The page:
8

Yes, of course it's possible. I've done it a lot professionally. However, there is no tool that just takes a PGN chess game and convert it into images. You will need to do some programming, not very hard. Here is a link on how one can generate machine learning data set on chess. You should be able to reuse the code. I highlighted the part that will relate ...


8

Yes, it's possible for a piece to need both the rank and file to distinguish it, although it's rare. For example: [FEN "8/1k6/8/8/5Q2/8/3Q1QK1/8 w - - 0 1"] 1.Qf2e3


7

It's 2019-12 now and 5 years after the original question. Does any such thing exist (webcam/video to pgn converter)? A prototype maybe? see https://github.com/WolfgangFahl/play-chess-with-a-webcam/issues/19 https://github.com/WolfgangFahl/play-chess-with-a-webcam/issues/22 which are both closed by now. See http://lichess.bitplan.com for a game ...


7

There is a detailed standard of PGN available, for instance here: PGN standard at the Wayback Machine. You will never see "e4 e6 f4" in a PGN file, since it is mandatory to mention the move number before white's move: "1.e4 e6 2.f4".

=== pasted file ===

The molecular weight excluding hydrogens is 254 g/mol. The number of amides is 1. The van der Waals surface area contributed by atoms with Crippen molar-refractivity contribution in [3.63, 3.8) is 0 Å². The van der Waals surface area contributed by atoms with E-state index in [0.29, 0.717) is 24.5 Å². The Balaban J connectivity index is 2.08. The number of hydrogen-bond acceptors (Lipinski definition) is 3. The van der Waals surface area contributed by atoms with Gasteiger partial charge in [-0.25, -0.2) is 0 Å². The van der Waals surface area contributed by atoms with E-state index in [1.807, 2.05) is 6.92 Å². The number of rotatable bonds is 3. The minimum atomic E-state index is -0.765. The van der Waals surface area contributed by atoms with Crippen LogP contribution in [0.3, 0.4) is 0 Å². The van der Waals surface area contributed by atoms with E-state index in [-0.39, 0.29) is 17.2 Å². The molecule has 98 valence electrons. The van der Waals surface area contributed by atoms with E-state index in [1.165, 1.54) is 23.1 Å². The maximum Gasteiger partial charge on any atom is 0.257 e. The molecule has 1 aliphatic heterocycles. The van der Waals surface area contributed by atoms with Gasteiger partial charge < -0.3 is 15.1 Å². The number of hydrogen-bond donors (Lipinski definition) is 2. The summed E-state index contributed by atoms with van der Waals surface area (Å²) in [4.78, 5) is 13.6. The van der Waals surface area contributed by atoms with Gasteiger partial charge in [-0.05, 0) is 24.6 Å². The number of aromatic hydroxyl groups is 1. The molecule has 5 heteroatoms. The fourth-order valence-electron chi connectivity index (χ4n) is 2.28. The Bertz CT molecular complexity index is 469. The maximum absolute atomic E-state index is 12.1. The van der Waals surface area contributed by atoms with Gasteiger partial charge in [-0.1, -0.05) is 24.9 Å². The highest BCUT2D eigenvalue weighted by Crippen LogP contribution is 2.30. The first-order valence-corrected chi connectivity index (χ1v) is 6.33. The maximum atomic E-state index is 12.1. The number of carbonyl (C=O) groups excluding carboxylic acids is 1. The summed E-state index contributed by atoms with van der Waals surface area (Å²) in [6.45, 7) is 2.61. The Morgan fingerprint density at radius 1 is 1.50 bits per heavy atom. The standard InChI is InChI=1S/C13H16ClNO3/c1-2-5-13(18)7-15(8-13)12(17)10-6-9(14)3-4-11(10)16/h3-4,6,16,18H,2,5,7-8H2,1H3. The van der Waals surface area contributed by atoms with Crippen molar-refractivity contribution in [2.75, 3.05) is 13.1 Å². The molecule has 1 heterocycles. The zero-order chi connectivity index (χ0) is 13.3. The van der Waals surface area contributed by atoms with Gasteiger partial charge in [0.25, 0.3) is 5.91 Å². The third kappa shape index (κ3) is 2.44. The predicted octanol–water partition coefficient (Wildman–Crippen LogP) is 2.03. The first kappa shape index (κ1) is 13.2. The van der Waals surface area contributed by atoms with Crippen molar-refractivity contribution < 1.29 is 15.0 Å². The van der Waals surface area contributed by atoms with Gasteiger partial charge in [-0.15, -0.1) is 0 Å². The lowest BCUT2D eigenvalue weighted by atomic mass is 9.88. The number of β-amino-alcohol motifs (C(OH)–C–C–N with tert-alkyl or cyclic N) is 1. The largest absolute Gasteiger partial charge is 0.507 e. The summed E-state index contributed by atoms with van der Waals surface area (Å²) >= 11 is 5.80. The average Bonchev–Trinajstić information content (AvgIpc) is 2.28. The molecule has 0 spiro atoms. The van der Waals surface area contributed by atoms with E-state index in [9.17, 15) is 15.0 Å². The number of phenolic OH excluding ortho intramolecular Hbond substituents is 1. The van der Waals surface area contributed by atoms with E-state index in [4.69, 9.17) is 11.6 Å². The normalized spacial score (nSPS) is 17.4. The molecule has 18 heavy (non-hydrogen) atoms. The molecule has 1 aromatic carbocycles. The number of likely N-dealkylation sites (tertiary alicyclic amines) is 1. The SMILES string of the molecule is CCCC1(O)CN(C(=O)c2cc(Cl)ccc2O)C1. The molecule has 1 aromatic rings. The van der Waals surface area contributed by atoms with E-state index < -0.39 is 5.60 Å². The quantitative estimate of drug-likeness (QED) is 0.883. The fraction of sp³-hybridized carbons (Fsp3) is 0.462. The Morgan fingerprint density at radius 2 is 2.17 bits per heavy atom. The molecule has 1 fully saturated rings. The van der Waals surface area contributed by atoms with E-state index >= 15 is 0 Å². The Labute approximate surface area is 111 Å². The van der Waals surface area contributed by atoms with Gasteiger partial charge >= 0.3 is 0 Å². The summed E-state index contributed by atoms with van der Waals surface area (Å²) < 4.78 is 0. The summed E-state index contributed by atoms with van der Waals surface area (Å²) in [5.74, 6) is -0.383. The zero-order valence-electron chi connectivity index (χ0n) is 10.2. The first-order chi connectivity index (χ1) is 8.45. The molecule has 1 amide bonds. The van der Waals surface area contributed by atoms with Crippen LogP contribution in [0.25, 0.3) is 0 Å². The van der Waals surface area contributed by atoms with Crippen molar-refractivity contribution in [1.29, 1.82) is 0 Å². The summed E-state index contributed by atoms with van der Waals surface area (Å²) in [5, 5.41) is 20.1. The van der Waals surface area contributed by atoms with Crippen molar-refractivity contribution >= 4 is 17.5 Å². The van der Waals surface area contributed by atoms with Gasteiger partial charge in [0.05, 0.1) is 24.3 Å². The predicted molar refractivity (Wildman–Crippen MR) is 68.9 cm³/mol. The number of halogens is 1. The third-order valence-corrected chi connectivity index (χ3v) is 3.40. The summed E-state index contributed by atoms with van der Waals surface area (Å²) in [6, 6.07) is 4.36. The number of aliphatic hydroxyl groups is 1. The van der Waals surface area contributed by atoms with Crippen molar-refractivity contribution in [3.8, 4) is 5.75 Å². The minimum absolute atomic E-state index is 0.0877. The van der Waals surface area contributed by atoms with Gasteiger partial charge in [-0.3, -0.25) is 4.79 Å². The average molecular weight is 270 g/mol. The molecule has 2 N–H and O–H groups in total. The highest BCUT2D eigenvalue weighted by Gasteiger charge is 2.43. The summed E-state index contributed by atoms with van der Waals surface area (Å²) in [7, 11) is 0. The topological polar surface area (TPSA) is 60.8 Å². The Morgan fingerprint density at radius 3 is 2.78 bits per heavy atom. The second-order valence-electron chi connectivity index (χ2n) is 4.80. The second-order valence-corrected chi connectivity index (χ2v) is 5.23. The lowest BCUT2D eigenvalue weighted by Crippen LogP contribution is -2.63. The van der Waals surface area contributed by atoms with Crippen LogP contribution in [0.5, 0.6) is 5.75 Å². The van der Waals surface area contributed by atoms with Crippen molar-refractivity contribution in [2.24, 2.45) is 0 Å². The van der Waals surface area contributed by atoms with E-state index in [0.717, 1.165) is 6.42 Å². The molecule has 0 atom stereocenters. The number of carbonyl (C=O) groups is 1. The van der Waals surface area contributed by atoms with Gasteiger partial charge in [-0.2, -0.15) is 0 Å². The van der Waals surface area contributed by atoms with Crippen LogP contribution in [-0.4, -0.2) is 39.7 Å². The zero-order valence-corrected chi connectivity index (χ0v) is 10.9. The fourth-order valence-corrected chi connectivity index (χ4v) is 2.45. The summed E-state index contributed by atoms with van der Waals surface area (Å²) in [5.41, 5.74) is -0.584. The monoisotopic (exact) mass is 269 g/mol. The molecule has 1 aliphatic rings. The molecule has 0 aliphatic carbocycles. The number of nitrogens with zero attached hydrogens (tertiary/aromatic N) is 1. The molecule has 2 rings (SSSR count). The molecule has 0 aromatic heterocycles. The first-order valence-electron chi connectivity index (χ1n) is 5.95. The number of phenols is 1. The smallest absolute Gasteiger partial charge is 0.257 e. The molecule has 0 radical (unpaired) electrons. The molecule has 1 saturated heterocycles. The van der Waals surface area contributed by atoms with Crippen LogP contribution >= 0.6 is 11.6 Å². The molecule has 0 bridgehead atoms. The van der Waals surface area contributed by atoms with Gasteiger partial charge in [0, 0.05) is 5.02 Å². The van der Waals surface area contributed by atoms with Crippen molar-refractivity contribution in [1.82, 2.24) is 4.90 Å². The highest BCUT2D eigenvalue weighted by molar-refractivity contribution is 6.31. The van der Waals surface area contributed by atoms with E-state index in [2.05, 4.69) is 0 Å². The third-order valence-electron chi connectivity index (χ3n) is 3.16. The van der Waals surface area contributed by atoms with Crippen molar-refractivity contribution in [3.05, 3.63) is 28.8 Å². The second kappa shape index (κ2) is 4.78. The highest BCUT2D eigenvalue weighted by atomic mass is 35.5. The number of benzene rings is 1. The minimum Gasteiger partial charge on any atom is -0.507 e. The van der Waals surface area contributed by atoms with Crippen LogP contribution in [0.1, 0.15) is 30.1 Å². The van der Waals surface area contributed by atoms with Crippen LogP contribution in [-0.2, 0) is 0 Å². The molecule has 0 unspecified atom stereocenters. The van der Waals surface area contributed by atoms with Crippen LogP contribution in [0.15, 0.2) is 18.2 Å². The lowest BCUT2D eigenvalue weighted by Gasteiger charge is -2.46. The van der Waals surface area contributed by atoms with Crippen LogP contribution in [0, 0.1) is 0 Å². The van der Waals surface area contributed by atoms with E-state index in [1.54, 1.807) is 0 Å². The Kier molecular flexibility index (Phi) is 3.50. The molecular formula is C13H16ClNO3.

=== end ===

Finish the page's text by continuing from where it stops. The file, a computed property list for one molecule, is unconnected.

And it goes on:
7

@DM showed one possibility, which would also work with bishops (and on various other places on the board, with the three pieces at corners of a square). The only other option is with knights: [FEN "8/1k6/8/8/5N2/8/1N3NK1/8 w - - 0 1"] 1. Nf2d3


6

In order, 1) Not to my knowledge 2) Not to my knowledge 3) There are several things that make this sort of project non-trivial, even difficult. Not the least of which is following the piece, differentiating it from a hand gesture, for example. Also determining when the move stopped would be an interesting question for computer vision to solve. These kinds ...


6

Stockfish is an engine that's called by apps that read PGN files, it doesn't read the PGN data itself. There are many very good free apps that can read PGN files and analyse the games they contain using Stockfish (which is also free) and/or similar engines (mostly not free) A lot of good free PGN reader apps that are able to call Stockfish can be ...


6

Good question. This nested notation (also called: recursive annotation variation, RAV for short) is uncommon but valid[*]. In the example you provide, most online PGN readers have no problem parsing and accounting for all the variations and subvariations. So the way to read it is as follows: the nested structure is composed of independent variations, only if ...